If you’re a regular reader of Newsarama, then it should come as no surprise that I’ve collected toys for a long, long time. I co-wrote the Super-Articulate column that we had on the main site, and I continue to do Super-Articulate posts since we moved it to Blog@. These days, my sons really enjoy action figures, and they enjoy helping the old man find stuff for the big shelves in the basement. In fact, as we were making a find at the store last night, their genuine excitement reminded me of a particular instance from 1985. That instance was directly related to one of the most beloved toy lines of all time, the "Super Powers Collection."
1985!: “The Cosby Show” ruled TV. “Back to the Future” was the biggest movie of the year, though Stallone held down both #2 and #3 with “Rambo: First Blood Part II” and “Rocky IV”. The #1 song of the year according to Billboard was “Careless Whisper” by Wham!, while the #1 album was Springsteen’s “Born in the U.S.A.” And yes, the Super Friends were still going strong on TV with “The Legendary Super Powers Show”.
On the date of the story I’m about to relate, I think that I would have been about 11 years old, although there’s a very dim possibility that I was 12. Regardless, it’s one of those rare “figure find” moments that collectors have, and that stick with them because it reminds them of a simple joy, or perhaps a simpler time.
At any rate, I was at a Kroger grocery store with my mother. Typically, I’d go over with Mom to haunt the spinner rack. Mom’s kind of a slow shopper, so I often had time to read pretty much everything on the rack. By the time she was done, I’d have a few comics to take home; team books were pretty much my purchasing staple then.
Occasionally, I’d drift over to the smallish toy aisle. Kroger toys still maintain a minute toy section; technically speaking, it’s often only about four feet of shelf space wide. In 1985, the Kroger in north Terre Haute, Indiana had one that was a touch bigger, and I would sometimes find new figures there before finding them at K-Mart or Hills.
In those pre-internet days, I usually found out about new figures from one of three sources: TV commercials, ads in comic books or catalogs, or by simply stumbling across them in the store. I had been big into G.I. Joe, Transformers, and Star Wars, but I’d gotten really excited the previous year with the arrival of the Super Powers line. It’s not that there hadn’t been super-hero toys in my house before; I had several Megos. I just thought that it was a great line all-around.
One thing I enjoyed tremendously was character selection. The Flash, Green Lantern, Hawkman . . . those were great! In fact, I started with the “second-tier” guys, and later received Superman, Batman and Robin for Christmas that year. I had (and still have) the Hall of Justice. And it took me FOREVER to find Wonder Woman.
By 1985, the first wave of 12 had been out a while, but I had no awareness of a follow-up that I recall. It may have been that the second “Super Powers” comic mini-series with Kirby art was on its way or already out, but I don’t properly remember. So it was that I was in Kroger, and I walked into the aisle and saw, with no small disbelief, Martian Manhunter. Youngsters today won’t understand what a big deal this was, as they’ve seen J’onn in several cartoons (or even on “Smallville”) and repeatedly in toy form. However, at that time, it was a HUGE surprise. As a regular reader of “Justice League of America”, I’d always been disappointed that J’onn hadn’t made it to “Super Friends”.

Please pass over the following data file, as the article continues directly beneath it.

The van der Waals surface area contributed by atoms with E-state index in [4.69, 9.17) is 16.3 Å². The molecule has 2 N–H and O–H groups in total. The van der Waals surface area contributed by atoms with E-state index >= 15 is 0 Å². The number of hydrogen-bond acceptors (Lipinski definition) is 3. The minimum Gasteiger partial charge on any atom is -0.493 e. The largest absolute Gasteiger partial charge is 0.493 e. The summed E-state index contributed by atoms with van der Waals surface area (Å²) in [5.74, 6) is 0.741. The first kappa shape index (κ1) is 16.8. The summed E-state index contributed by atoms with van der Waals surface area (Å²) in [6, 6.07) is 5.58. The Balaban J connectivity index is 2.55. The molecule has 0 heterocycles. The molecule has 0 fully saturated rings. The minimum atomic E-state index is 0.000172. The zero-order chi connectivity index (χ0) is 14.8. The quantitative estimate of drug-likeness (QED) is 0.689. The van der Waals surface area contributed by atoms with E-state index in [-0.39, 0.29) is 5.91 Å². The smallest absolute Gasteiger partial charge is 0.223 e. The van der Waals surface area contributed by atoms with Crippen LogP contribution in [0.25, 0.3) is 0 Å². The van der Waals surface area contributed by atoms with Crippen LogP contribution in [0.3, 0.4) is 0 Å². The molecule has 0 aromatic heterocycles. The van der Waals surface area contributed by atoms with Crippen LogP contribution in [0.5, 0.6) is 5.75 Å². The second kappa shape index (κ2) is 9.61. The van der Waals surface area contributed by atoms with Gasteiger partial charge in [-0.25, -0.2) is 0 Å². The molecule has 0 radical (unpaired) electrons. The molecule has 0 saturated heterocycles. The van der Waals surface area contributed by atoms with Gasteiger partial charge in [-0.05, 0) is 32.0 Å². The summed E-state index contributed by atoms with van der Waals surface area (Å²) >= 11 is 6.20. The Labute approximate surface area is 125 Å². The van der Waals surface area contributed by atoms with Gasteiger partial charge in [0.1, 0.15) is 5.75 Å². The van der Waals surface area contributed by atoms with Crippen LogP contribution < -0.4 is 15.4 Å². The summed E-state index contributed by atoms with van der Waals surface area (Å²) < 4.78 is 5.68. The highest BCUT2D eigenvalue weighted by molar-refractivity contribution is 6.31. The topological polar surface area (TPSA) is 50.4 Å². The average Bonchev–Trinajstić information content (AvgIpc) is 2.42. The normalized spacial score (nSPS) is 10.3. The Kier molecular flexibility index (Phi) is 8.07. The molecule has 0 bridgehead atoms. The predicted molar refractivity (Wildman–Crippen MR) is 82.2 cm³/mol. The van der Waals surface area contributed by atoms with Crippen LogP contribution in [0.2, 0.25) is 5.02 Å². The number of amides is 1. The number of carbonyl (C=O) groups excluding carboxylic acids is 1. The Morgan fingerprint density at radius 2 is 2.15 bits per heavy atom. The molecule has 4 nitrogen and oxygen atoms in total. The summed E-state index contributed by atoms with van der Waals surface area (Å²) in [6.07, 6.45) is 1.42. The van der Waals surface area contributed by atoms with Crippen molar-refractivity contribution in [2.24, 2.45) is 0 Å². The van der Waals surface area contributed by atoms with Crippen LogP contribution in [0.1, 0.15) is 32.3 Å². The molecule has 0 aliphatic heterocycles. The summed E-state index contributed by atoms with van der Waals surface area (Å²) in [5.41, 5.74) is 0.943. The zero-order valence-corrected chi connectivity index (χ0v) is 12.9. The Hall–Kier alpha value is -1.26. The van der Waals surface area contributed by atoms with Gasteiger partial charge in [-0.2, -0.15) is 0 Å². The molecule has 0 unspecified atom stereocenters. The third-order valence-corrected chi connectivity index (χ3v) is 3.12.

But now, there he was. I grabbed him off the peg, and was even more stunned to see DR. FATE right beneath him. They were the only two new guys present, but I absolutely couldn’t believe who else was on the back. Green Arrow? Firestorm? And more? INSANITY. I promptly tracked down Mom and tossed them into the cart. As I recall, finding the second series was more of a pain than the first, and the less we speak of the pain of finding the third, the better. (One great related note: on one of the DVD extras for either “Legendary Super Powers” or “Galactic Guardians”, Mark Waid recounts making his family stop at a K-Mart on vacation because he had a feeling that he’d find the elusive Cyborg. And he did. Damn you, Mark Waid.)
The thing that sticks with me though is the singular thrill of discovery. There’s that mixture of surprise and enjoyment, that bit of simple happiness amid any life that grows more complicated with each passing year. I enjoy seeing that when my kids find a new “Batman: The Brave and The Bold” figure that they need, or when my older boy diligently explains the character backgrounds to his little brother (“Mantis works for Darkseid, and Guardian lives in Metropolis”).
I might give up collecting some day. Certainly, the sum total of what I collect has dwindled down to a couple of lines (and even then, not all of those). Nevertheless, I think that over the years, my love of comics has powered the other hobby, and vice versa. Still, it’s fun to be able to include the kids, and if the look on MY face was like the looks on the faces of my KIDS . . . well, no wonder my hobby was supported for so long. That’s not the kind of smile that you trade easily.